PLAN OF THE CASTLE ON SKALKA FROM THE TURN OF THE XIII AND XIV CENTURIES: 1. OUTLINE OF THE MAIN WALLS OF THE TOWER,
2. OLD FORTIFICATION WALL, 3. NEW FORTIFICATION WALL, 4. HALF-TIMBER BUILDINGS, 5. REMAINS OF AN EARLIER UTILITY BUILDING
SOURCE: A. M. ROSIEK SIEDZIBY RYCERSKIE W KSIESTWIE SWIDNICKO-JAWORSKIM DO KONCA XIV WIEKU


n the im­me­dia­te vi­ci­ni­ty of the pa­la­ce we­re dis­co­ve­red the re­mains of a brick buil­ding from the 13th cen­tu­ry, which per­haps ser­ved as the first re­si­den­ce of the lords of Wierz­bno, al­though they may well be re­lics of the me­die­val pre­sby­te­ry. In its pla­ce, a buil­ding was e­rec­ted in the se­cond half of the 14th cen­tu­ry with a half-tim­ber con­struc­tion, equip­ped with two hy­po­caust heat­ing de­vi­ces: ol­der - ma­de of sto­ne and young­er - ma­de of sto­ne and brick. The buil­ding was pro­ba­bly an un­for­ti­fied seat of the von Ro­hau fa­mi­ly and exis­ted he­re un­til the be­gin­ning of the 15th cen­tu­ry, when the vil­la­ge was ta­ken o­ver by the Cis­ter­cian Or­der. Un­der the ru­le of von Ro­hau, in the 14th cen­tu­ry or on­ly in the first half of the 15th cen­tu­ry, a sto­ne re­si­den­tial to­wer was built in the east­ern part of the com­plex. The to­wer was e­rec­ted on a re­ctan­gu­lar plan with di­men­sions of 15x12.7 me­ters, had at least three sto­reys and had a bi­par­ti­te plan with vaul­ted cel­lars. Its cor­ners we­re ma­de of ca­re­ful­ly tre­a­ted sand­sto­ne blocks; this ma­ter­ial was al­so u­sed to cre­ate the en­tran­ce por­tal and win­dow fra­mes. The me­die­val buil­ding was la­ter mo­di­fied at least twi­ce, and at the end of the 17th cen­tu­ry it was in­cor­po­ra­ted in­to the east­ern wing of the new ba­ro­que ab­bey pa­la­ce.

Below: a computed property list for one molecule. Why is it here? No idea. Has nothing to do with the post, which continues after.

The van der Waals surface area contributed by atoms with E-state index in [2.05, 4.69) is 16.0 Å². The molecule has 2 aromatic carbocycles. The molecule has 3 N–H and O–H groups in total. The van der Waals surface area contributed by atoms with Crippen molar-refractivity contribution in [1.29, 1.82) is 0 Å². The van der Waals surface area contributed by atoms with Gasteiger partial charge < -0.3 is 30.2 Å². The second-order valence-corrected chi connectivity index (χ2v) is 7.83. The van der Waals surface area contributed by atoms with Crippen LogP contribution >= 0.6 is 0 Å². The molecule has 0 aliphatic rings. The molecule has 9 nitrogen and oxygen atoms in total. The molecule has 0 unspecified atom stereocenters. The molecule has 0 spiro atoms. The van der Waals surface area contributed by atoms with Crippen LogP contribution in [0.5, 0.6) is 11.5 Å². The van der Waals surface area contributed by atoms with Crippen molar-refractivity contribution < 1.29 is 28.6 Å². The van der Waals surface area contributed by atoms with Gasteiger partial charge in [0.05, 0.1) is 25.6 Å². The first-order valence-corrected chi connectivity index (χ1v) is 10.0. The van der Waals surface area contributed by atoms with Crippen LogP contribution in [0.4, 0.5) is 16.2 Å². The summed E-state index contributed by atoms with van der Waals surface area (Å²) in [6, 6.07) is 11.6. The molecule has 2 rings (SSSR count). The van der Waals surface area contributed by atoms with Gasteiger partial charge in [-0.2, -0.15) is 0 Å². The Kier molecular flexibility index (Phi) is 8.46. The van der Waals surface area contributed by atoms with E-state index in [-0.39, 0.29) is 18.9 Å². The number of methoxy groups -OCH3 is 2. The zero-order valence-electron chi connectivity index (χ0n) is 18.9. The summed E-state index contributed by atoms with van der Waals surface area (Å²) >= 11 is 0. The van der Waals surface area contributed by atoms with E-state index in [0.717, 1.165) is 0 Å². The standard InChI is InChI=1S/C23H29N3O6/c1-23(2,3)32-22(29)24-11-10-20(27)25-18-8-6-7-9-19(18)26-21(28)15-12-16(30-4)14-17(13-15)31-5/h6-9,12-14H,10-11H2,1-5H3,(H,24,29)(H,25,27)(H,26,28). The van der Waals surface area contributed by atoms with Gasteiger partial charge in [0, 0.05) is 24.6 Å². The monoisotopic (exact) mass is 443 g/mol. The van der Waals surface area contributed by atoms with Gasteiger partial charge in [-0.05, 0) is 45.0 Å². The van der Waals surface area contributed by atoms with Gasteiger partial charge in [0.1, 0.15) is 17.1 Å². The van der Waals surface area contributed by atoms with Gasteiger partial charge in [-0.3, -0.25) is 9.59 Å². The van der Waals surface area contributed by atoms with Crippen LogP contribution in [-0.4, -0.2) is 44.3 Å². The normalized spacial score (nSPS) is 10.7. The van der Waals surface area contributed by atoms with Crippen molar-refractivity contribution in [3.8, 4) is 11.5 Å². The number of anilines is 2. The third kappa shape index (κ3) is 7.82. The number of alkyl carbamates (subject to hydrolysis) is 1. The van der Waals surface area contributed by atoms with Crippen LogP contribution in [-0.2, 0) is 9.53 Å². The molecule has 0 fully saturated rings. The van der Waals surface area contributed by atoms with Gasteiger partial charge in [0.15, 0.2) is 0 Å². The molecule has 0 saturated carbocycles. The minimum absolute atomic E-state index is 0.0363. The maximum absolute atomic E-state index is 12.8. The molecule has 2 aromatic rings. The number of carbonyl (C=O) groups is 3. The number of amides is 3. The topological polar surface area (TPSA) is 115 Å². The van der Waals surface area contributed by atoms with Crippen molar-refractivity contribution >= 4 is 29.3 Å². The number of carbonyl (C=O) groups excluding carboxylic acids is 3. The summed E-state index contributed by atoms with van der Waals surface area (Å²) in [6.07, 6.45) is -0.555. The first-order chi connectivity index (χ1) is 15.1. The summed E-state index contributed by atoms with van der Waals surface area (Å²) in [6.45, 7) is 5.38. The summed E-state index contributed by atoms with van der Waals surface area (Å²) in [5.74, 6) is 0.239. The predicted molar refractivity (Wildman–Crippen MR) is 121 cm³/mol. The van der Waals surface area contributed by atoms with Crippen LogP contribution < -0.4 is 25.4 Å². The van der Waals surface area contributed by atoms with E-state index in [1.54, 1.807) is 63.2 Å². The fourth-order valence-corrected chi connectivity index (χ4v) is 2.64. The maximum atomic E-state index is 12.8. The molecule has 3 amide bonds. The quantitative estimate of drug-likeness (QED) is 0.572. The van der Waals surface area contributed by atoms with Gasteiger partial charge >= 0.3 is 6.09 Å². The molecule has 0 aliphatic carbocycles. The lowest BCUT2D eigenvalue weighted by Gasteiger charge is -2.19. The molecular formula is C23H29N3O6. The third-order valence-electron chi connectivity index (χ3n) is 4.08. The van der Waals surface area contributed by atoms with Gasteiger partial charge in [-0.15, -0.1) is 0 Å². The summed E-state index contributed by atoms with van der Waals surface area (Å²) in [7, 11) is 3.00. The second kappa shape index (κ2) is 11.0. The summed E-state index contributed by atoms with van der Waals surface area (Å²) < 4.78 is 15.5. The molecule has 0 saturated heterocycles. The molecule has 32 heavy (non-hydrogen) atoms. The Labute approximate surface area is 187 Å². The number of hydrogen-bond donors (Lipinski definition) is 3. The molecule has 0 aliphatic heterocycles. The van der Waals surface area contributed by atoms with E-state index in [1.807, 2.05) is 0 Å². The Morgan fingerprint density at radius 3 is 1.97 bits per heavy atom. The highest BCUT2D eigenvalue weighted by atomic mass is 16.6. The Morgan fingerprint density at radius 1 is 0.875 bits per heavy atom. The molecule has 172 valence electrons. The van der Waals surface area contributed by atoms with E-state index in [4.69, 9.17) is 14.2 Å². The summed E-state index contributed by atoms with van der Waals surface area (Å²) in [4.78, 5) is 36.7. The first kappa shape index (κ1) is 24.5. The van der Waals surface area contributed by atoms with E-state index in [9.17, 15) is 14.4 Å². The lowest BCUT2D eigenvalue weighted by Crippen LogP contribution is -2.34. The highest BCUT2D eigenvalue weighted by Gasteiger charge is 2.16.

PLAN OF THE OLDEST PART OF THE PALACE: 1. WALLS OF THE RESIDENTIAL TOWER FROM THE XIV/XV CENTURY, 2. RELICS OF THE BUILDING
FROM THE XIII CENTURY, 3. REMNANTS OF A FORMER MOAT, 4. HYPOCAUSTUM FURNACES, 5. BUILDINGS FROM THE XVII CENTURY
SOURCE: A. M. ROSIEK SIEDZIBY RYCERSKIE W KSIESTWIE SWIDNICKO-JAWORSKIM DO KONCA XIV WIEKU



A PLAN FOR A MONASTERY COMPLEX IN WIERZBNA: 1. MEDIEVAL TOWER, 2. PALACE 17TH CENTURY, 3. MONASTERY 18TH CENTURY
4. ROMANESQUE CHURCH 13TH CENTURY, 5. BAROQUE CHURCH 18TH CENTURY, FARM BUILDINGS 18TH CENTURY



Near the mo­na­ste­ry buil­dings and the pond the­re are mys­ter­ious sto­ne pe­ni­ten­tial cros­ses. Ac­cor­ding to le­gend, they are a re­min­der of the mur­der com­mit­ted by a young man who, af­ter re­tur­ning from a war ex­pe­dit­ion, found his be­lo­ved wo­man in the arms of anot­her man. When the day of the un­faith­ful girl's wed­ding with her new fian­cé ca­me, he wai­ted by the lo­cal road, whe­re the wed­ding pro­ces­sion was to ta­ke pla­ce. As the pro­ces­sion pas­sed by, the un­hap­py lo­ver jum­ped out of the bush and kil­led one by one: the bri­de, her hus­band, wit­nes­ses and pa­rents. A to­tal of se­ven pe­ople.

Such a de­scrip­tion of events is, of cour­se, on­ly a tra­gic le­gend. In fact, cros­ses we­re pla­ced he­re in the 19th cen­tu­ry, when so­me­one pic­ked them up from the sur­roun­ding fields. The­re are fi­ve cros­ses. Ma­de of gra­ni­te, they are from 95 to 170 cen­ti­met­res high and in two ca­ses ha­ve a sign with the ima­ge of a spear and grot­to. Two ad­di­tio­nal cros­ses can be found at the church, whe­re in the 20th cen­tu­ry they we­re mo­ved from Pan­ków and Kol­no to pro­tect them from de­va­sta­tion.

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FROM THE LEFT-HAND UPPER PHOTOGRAPH IN A CLOCKWISE DIRECTION: REFLECTION OF THE PALACE IN THE POND, LONG HOUSE,
VIEW OF THE PALACE FROM THE NORTHEAST, IN FRONT OF THE BAROQUE GATEWAY